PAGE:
Code making

I spent most of today programming.  Yes, you read that right, I was programming.  Not something I do much these days, in fact, something I’ve been consciously avoiding since finishing my Computer Science degree.  But there are times when in order to go forwards you first need to go backwards.  So I spent the day trying to remember everything I learnt about MySQL, and spent a good long while perfecting a script to give people access to a database of contact information for the Diocese of Chelmsford web site.

Actually it turned out to be less complicated than I was expecting.  I ended up spending more time getting the visual components working properly than ironing out SQL bugs.  Don’t worry, I’m not about to go off on another rant about browser compatibility, tempted though I am!  The code is now more or less finished, and all that is left is for me to do some testing before letting it loose on the public, at which point we will have an online version of the Diocesan Directory, allowing visitors to search through several thousand records to find contact details for their local vicar, PCC treasurer, chaplain, etc.  Pretty neat.  But I think I’m most pleased with the interface, which is quite smart and echoes some of the styling found in Google and Apple’s iCal program!

Technically there is very little that’s particularly complicated about the database, since it’s just one flat table, no link tables, no multiple dependencies.  I think actually the most impressive part about it is that when it comes to displaying the results it only shows what it’s got, and doesn’t leave spaces where the information would have been, which is achieved simply by placing each element in its own if clause.

Visually, I’m most pleased with the opening page, which includes a drop down section all done with CSS.  By default the page shows a “Quick Search”, giving you just a couple of boxes to fill in and a search button.  Underneath is a small box with the words “Advanced Search” which, if clicked on, opens up to show a more comprehensive list of options.  Fairly intuitive, but while a lot of web programmers might have resorted to Javascript to make this happen, I’ve done it all with some fairly simple CSS, which is far faster.  What’s even more impressive is that it actually works on all the browsers I’ve been able to test it on, including Firefox, Opera, Safari, IE6 and IE5 for Mac, and given how much grief Microsoft’s offerings cause me that’s pretty good going.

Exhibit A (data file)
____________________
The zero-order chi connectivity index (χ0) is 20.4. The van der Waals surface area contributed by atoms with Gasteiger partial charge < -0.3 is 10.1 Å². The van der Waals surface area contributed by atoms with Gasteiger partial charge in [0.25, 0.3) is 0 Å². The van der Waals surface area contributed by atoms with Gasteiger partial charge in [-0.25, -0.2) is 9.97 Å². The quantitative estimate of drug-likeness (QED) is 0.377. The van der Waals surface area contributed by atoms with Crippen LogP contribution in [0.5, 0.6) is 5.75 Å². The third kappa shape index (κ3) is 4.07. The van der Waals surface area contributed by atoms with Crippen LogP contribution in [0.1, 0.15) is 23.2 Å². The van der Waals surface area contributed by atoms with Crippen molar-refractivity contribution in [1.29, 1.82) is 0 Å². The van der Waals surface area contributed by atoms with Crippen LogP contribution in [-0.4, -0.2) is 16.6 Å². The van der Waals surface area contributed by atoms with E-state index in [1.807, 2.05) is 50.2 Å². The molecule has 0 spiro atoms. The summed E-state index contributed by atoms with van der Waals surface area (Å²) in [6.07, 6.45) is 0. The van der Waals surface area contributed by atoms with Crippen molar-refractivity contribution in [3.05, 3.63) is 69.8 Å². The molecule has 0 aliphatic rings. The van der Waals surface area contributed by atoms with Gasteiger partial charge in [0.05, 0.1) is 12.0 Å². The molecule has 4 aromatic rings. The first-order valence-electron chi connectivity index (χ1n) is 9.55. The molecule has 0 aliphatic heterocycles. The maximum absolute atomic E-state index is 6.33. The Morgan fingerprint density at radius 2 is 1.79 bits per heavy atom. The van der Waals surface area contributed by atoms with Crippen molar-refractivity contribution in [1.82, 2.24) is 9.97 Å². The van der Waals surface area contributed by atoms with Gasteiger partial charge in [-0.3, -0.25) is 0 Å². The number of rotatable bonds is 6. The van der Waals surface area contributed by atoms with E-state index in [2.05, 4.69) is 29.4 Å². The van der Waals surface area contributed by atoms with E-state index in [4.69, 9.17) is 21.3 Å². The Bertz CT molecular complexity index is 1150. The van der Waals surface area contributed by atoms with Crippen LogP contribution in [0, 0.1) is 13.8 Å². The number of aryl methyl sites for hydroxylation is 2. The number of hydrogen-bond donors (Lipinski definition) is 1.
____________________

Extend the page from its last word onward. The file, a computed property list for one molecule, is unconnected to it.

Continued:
3 thoughts on “Code making

  1. when it comes to displaying the results it only shows what it’s got, and doesn’t leave spaces where the information would have been, which is achieved simply by placing each element in its own if clause.

    Um…. what? If you hadn’t have put each element in its own “if” block, would it have made up some data? I’m a bit confused as to what you did there!

    If you want some testing done with Firefox on Linux let me know 🙂

  2. Sorry Phill, to clear that confusion up, if a variable is empty and you just output it anyway, you effectively end up with a blank line where you don’t want one. This is particular an issue when printing an address, where you want different things on separate lines, but where the database doesn’t always contain data in each field. It’s a purely aesthetic thing, I just wanted to make sure that the addresses were displayed perfectly, only showing the data that’s there and not leaving spaces where the fields are empty. Hope that’s a bit clearer!! 😉

  3. Ah, I see what you mean — I thought you were talking about tabular data! Yes, with addresses in particular it is useful to skip blank lines completely rather than displaying an empty line 🙂

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